"I washed my hands so often they started to bleed."
Students kept their sense of humor. The college’s meme page on Facebook exploded; several seniors focused on the silver lining of being able to escape the swim test requirement for graduation. These seniors, as they lost their senior spring of college in the midst of a global pandemic and headed into a shrinking job market, were rejoicing at not having to swim a lap of backstroke. I felt that there was no higher form of comedy than swim test memes.
Another way of coping, perhaps a predictable one given that we were on a college campus, was alcohol. The liquor store offered a deal on Corona: Buy 18 bottles, get one free, and you have COVID-19. It seemed funny then, less so now. Parties would later take on a disturbing significance once we learned that the first student who tested positive for the virus had gone to one, perhaps infecting other attendees, but at the time, they were almost mundane. It felt hard to grasp, except on an intellectual level, that anyone on campus could really have the virus.
I was with my friends constantly. I made my suitemate sit on my bed as I took my posters down from the wall, some of the more brittle ones breaking from the force of having the poster putty peeled away. With all my homework postponed until who-knew-when, I lingered over meals in the dining hall for a long time. My friends and I cooked pasta in the dorm kitchen we had continually sworn to make use of more often. All this socializing was hardly fun, because there was little to talk about that wasn’t gloomy. We did it out of a sense of obligation. Who knew when we would see each other again?
As I look back on all the activity of that half week, it feels less like a sign of the irrepressible will of youth, as I liked to think of it then, and more like desperation. It was silly for us to be spending so much time together. We were being sent home exactly because it was dangerous for us to be around each other. The parties and pasta nights were ways for us to try to heal, to fight back against the strange circumstances we found ourselves in. We were scared of being alone.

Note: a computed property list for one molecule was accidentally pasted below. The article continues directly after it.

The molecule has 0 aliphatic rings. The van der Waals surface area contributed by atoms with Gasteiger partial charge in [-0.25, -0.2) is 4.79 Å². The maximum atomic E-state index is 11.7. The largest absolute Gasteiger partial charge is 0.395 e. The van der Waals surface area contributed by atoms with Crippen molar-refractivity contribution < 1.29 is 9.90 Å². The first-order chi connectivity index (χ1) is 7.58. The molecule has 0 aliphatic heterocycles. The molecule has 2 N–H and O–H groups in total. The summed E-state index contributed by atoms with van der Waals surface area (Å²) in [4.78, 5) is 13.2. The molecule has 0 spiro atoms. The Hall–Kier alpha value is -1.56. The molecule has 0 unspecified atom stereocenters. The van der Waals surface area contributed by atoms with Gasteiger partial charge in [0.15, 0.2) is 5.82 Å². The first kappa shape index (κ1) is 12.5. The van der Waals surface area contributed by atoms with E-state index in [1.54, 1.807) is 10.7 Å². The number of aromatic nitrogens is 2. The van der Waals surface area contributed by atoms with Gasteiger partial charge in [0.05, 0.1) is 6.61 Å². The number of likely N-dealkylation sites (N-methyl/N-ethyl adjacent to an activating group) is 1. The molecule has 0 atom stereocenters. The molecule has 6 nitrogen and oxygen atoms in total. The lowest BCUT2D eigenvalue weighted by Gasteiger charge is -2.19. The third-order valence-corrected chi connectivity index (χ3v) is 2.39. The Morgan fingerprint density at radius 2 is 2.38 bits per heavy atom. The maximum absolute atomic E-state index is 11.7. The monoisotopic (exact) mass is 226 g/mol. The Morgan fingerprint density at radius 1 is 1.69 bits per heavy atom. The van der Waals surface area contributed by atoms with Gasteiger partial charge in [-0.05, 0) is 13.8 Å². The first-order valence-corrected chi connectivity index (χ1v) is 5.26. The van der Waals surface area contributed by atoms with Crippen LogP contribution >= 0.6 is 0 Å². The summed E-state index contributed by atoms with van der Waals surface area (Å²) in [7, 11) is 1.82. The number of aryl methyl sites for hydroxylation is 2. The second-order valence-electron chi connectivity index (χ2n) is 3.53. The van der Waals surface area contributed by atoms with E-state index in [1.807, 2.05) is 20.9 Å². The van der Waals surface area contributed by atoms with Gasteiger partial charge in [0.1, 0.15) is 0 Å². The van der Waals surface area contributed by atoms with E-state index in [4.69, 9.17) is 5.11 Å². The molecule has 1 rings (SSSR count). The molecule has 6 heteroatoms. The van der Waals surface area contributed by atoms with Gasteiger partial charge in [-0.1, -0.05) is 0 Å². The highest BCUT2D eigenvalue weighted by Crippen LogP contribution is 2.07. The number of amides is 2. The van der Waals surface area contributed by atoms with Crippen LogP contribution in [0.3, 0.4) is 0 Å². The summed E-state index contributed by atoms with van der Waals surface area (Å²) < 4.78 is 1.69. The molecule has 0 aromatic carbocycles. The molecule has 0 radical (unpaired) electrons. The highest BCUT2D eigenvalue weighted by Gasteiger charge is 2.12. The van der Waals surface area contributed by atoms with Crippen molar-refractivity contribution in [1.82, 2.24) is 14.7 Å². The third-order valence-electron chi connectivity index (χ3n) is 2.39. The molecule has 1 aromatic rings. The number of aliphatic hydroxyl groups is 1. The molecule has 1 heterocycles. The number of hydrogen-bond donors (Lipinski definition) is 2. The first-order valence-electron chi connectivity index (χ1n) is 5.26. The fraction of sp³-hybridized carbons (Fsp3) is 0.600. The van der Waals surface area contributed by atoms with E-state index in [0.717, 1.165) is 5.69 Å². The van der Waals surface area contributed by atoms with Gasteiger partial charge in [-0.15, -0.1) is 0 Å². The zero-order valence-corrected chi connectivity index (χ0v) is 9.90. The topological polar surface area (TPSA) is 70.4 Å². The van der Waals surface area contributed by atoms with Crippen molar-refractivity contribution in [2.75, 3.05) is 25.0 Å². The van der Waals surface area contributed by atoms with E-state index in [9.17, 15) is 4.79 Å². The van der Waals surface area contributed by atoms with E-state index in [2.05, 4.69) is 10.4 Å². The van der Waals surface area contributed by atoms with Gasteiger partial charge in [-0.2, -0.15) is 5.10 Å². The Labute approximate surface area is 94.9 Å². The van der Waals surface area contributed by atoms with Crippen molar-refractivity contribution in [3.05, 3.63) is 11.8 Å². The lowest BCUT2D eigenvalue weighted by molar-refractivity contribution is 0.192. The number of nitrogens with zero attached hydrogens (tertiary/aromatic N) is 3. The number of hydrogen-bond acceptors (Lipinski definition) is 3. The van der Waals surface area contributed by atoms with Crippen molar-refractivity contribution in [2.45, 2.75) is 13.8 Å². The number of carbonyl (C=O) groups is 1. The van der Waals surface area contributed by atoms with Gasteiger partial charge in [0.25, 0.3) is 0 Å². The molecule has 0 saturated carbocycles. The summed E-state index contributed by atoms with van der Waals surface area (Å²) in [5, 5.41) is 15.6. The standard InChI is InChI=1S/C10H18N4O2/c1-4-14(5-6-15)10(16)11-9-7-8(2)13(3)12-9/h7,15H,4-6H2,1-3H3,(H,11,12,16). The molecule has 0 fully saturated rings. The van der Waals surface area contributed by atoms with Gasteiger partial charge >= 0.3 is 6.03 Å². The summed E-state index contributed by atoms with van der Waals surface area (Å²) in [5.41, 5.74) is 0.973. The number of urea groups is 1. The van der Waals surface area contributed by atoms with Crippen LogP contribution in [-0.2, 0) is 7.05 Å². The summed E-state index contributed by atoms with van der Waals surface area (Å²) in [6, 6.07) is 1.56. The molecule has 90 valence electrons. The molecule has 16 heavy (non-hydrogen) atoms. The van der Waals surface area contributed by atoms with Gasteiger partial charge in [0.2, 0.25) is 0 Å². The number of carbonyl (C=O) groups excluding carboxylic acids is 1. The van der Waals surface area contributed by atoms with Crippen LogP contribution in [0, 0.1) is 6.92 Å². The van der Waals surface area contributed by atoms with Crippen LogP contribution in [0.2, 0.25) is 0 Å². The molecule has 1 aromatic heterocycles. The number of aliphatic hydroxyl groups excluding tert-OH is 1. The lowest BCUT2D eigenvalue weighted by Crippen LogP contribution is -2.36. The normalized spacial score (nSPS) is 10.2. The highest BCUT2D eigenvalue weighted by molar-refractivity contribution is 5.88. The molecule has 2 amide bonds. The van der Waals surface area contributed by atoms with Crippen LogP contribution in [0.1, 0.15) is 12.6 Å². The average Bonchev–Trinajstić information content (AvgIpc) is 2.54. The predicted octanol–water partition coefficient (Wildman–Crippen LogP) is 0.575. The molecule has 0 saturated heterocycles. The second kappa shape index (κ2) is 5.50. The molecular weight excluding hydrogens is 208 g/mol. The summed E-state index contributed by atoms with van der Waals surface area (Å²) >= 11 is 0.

"...It feels less like a sign of the irrepressible will of youth, as I liked to think of it then, and more like desperation."
Those days after the president’s email felt like weeks, but I left on the Friday, after only two days of chaos. I went back to my safe home with my lovely family, and, as people kept saying in those last few days on campus, it could be much, much worse. That was almost four weeks ago. It seems even more frivolous now, all the madness of those few days, all the anarchy and togetherness and tears. But back then, the virus didn’t feel as real. Of course, some of us had friends and family in the areas most affected, and it felt very real for them. For many of us, though, the virus was something that happened in cities far away, to people we read about in New York Times articles. We felt safe at our campus tucked among the mountains. There we felt free.
Now, thousands upon thousands of people have died in the U.S. I have to use two hands to count the number of people I know who have the virus, and I’m sure by next week I’ll have to start using my feet. Meanwhile, the economy is crumbling; businesses are collapsing; millions and millions of people are going to lose their jobs. It’s hard to conceive of the future.
I wonder about those purple flowers sometimes. Not that it matters, but I’d like to think they’re still blooming. More likely, they’ve started to decay; after all, it has been weeks since I last saw them. Maybe the spring snow killed them first.